Posted by: John Looker | 23 July, 2015

Behold The Beetle

 

In the tangles of the garden undergrowth,
            long neglect
has left the stump of an apple-tree
            rotting.

In the soil among the roots is the pupa:
         imprisoned
in its cell, the pale grub lying squeezed
           and latent
waiting until time, DNA or the sun will
            summon it – 

as the old lamp found in Aladdin’s cave is
            rubbed
and the Genie, grotesque and implacable,
           erupts.

It is Other, it is Alien, and yet like the djinn
            or man
it is made it might say in the image of God.
           Stand back:
it may fly, it may rise; it could block out
            the sun.

 

© John Looker 2015

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Responses

  1. A great poem concerning perspective John!

    Liked by 1 person

  2. I love this, John! The poem itself is a story (THE story) in a capsule. 🙂

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    • I hadn’t seen it like that Elaine – and I like that thought. Many thanks.

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  3. Wonderful imagery, John

    Liked by 1 person

  4. Up to your usual high standard, John!

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  5. I can feel the struggle in the mind of the English gentleman entangled as it is in “natural history” as it observes a minor event on the garden path, yet given that mind, the event raises specters that raise questions that raise . . . doubts? and shadows of doubts. Perhaps the Adaddin piece would fall to a more extreme modernist editorial sensibility, but it helps set the cultural scene: “grotesque and implacable” indeed! What a world!

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    • I guess you’re right that the Aladdin piece would not find its way into the modernist canon, Tom 🙂 But I’m pleased that you feel these verses point towards questions and doubts. They are in part a follow-up to the poem The Young Philosopher.

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  6. Oh dear, John…..have you been reading Kafka lately?

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    • Ha ha! Perhaps you should refer me to a therapist!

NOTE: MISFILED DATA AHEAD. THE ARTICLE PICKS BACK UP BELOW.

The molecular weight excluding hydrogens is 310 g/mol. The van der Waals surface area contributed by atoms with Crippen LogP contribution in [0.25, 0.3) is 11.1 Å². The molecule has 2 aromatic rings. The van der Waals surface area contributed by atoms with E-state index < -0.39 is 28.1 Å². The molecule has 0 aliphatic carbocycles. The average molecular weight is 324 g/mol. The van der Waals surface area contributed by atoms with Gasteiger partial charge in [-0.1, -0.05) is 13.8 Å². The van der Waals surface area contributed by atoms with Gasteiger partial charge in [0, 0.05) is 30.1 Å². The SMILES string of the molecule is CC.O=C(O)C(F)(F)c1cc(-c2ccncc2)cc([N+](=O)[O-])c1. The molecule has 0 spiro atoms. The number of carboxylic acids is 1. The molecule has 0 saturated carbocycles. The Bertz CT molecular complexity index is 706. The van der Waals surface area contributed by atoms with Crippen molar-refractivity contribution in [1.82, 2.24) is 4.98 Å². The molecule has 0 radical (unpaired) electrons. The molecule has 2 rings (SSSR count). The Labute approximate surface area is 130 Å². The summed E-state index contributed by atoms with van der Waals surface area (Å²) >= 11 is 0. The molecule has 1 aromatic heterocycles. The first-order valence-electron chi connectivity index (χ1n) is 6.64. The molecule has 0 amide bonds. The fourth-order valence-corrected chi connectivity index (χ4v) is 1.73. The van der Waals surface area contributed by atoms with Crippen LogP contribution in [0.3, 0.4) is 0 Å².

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  7. John, I have been thinking a lot about the massive extinction going on now and wondering why we have all not been out in the streets raising hell about it. I wrote a sonnet,

    “By God, They’re Protecting Salamanders
    Instead of Human Beings”

    An Italian Sonnet

    When Darwin saw gradation in a finch
    That flits about Galapagous , he saw
    One species modified in beak and claw
    By choices made adapting to the flinch
    Of circumstances born out of the wrench
    Of geologic time, the pitch and yaw
    Of land and ocean, weather systems raw
    With winds that shape the land that rainstorms drench.

    But in his old age earthworms sang the song
    That sirened through the studies that he did ,
    The deaf and blind regurgitator dug
    Into plain ground turned soil, the endless round
    Of earth built by the living plows that slid
    Fecundity out of the realm of slugs.

    that is both an explanation and a denial, I suppose, of the explanation for why we aren’t raising hell even though the clock of doom seems to be imbedded in the fact that humankind is truly extincting a valuable part of the earth.

    I find “Behold the Beetle” seems to resonate with some of my current thought. It is true.

    “It is Other, it is Alien, and yet like the djinn
    or man
    it is made it might say in the image of God…”

    And we should realize that we should

    ” Stand back:
    it may fly, it may rise; it could block out
    the sun.”

    What marvels of creation we can find:

    In the soil among the roots is the pupa:
    imprisoned
    in its cell, the pale grub lying squeezed
    and latent
    waiting until time, DNA or the sun will
    summon it –

    The apple is the fruit of knowledge, is it not?

    In the old lamp is a mis-formed genie that is the essence of magic, but his grossness is what we notice, ” grotesque and implacable,” not the magic of a genie erupting from an old bottle.

    This poem, like so many of your poems, certainly leads me down a “thinking” path.

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    • I’m so glad you enjoyed this one Thomas and I’m very interested to read your sonnet which resonates with concern for the natural world and delight in its creatures (and as always is impeccably crafted). Thanks for sharing it. You might be interested to hear that Darwin’s house is not far from where we live in SE England and you can walk round the garden where he conducted his research into those “living ploughs” (inspired expression, that!). Incidentally, thank you for pointing up the significance of the apple tree in my own poem. It’s very good to hear from you.

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  8. Really like this, John. I’m struck by the idea of the sun summoning something that may then block it out. Also – as mentioned above, the idea of the apple tree – ‘rotting’ in this case…

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    • Many thanks Deborah – I am pleased that you like it.

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  9. I enjoyed this poem, too, and all the comments. I like its movement (the beetle’s and the poem’s) from prison to sun.

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    • Thanks Anna; it’s nice to hear from you.

      Like


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